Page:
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How To Seal Tiles & Grout –

 Full Guide For Sealing Your Tiled Surfaces

Sealing your tiles or grout is one of the best ways to prolong the look and performance of your tile grout by creating a barrier that repels dirt and water.

By using a simple applicator and a grout or tile sealer, you can take on this easy task yourself and safeguard your beautiful tiled finish for years to come.

This grout sealing guide is designed for the total beginner and aims to provide the easiest way to seal tile grout with only a couple products.

Please note: Only Natural Stone Tiles and some types of unglazed Porcelain Tiles can be sealed. 

Grout sealing is easy with the right tools.

Understanding the Science –

Why We Need To seal Tile Grout

Before we begin the grout sealing guide, we will take a quick look at why we need to seal the grout and why it is an important step in tiling.

Grout in its essence is a fine, cement based compound that is enhanced with coloring agents and mold inhibitors.

Grout being mixed before applying to tiles.

Depending on the type of grout, some have added polymers to increase its strength while epoxy grout contains latex polymers and special liquid compounds that render it closer to plastic than actual cement.

We all know what cement looks like, its porous, has lots of gritty aggregates and sands and although it cures to one solid and strong mass, it still retains that porous structure.

Your grout, while not as gritty or rough, is still very porous and allows water, dirt, bacteria and mold to reside within it.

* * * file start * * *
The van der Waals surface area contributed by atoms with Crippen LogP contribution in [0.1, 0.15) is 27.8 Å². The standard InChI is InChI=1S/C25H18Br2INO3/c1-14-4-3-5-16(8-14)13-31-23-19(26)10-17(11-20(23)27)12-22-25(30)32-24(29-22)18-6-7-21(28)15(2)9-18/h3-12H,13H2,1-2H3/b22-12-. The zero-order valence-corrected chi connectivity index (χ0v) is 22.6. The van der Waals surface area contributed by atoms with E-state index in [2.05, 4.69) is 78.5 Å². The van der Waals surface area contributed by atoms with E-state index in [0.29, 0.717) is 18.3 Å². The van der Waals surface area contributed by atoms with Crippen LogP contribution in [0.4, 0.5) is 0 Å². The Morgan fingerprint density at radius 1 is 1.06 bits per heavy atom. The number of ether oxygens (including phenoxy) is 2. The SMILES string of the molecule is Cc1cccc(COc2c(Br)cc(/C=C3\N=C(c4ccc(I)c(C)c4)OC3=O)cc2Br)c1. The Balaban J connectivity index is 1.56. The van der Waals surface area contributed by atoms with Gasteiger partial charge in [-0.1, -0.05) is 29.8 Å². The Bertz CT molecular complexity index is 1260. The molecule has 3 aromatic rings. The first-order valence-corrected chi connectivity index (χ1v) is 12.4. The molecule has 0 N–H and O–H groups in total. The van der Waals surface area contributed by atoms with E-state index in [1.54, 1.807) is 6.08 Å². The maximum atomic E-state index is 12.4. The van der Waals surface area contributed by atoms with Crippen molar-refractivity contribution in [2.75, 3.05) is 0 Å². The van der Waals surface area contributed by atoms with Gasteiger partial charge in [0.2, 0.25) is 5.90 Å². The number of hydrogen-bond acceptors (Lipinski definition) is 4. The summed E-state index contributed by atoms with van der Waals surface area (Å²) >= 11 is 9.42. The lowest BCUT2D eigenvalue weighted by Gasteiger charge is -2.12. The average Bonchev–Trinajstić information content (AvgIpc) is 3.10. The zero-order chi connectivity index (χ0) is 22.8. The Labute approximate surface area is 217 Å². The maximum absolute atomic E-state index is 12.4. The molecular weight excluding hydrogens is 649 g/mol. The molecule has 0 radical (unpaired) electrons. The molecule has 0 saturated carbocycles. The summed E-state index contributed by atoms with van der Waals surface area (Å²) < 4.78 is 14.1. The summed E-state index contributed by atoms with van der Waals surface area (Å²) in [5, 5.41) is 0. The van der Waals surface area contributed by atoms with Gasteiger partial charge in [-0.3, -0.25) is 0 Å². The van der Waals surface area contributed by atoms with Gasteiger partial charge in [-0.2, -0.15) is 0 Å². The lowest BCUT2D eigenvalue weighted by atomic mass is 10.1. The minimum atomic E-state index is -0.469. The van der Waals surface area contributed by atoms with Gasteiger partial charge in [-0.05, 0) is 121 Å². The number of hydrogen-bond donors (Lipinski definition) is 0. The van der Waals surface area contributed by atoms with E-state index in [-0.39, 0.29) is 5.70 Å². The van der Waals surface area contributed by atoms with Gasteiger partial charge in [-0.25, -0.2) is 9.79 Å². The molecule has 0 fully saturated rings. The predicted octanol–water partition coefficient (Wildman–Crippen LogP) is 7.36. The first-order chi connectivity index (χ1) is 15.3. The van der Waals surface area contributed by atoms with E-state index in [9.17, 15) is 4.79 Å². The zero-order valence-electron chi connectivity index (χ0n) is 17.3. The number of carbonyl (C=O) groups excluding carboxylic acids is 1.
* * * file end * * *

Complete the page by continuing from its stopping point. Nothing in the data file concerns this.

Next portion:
This all leads to dirty grout and maintenance nightmares as the grout is catching dirt and changing color in random patches across your tiles.

A sealer acts like a barrier in between the grout and the outside world, effectively stopping any water, dirt and other contaminants to enter it.

Once applied, the a sealant generally lasts anywhere from 3-5 years but an annual reapplication is recommended by manufacturers to ensure it is working properly and that there are not any areas where the protection has worn away.

High traffic areas or wet areas like showers that see a lot of water would definitely benefit from an annual application of a quality sealant.

That is why using the a quality grout sealant for shower floors is a very popular task for modern home owners as it saves time cleaning in the long run.

Grout sealing is not as daunting as it initially may seem and after it is done, the cleaning routine of your tiles will be much easier as the need for scrubbing and heavy elbow grease will be effectively eliminated.

Sealing your grout is a great way to lessen time cleaning your tiles.

Do I Need To seal My Tile Grout?

Finally, before you go out and purchase all the sealers and tools, let’s quickly see if your grout requires sealing.

You should only need to seal your grout if it is a cement based sanded grout as others like epoxy and urethane grout have bulit-in compounds and the application of a sealer would only hinder their performance.

You would probably would have been told by your tiling professional whether you should seal your grout or not.

If you purchased grout yourself and are not sure, the packaging should mention it.

Otherwise, it is best to check back with the retailer you purchased it from to see if it is sanded or not and if it requires sealing. 

You can also do a visual inspection by looking at the grout and seeing how smooth it is. If it’s fairly grainy or not 100% smooth, chances are you have sanded grout.

While the visual inspection is not the best way to be certain, it is better than nothing if you have no other way of telling what kind of grout you have.

An example of cement based grout made by Polyblend.

How To seal Tile Grout Guide

Items Required:

Grout Sealer

You can choose any brand that you prefer but I recommend Aqua Mix Sealer’s Choice Gold as it’s dual action and suitable for tiles and grout.

It penetrates the grout and tile surface and seals, ensuring a deeper and more lasting seal, it’s one of the best tile sealants out there and highly recommended for natural stone. 

I have been using Aqua Mix products for over a decade and have always been happy with their performance and quality.

Not sure which product you require?

Check out my Best Sealers Guide.

Best Grout Sealer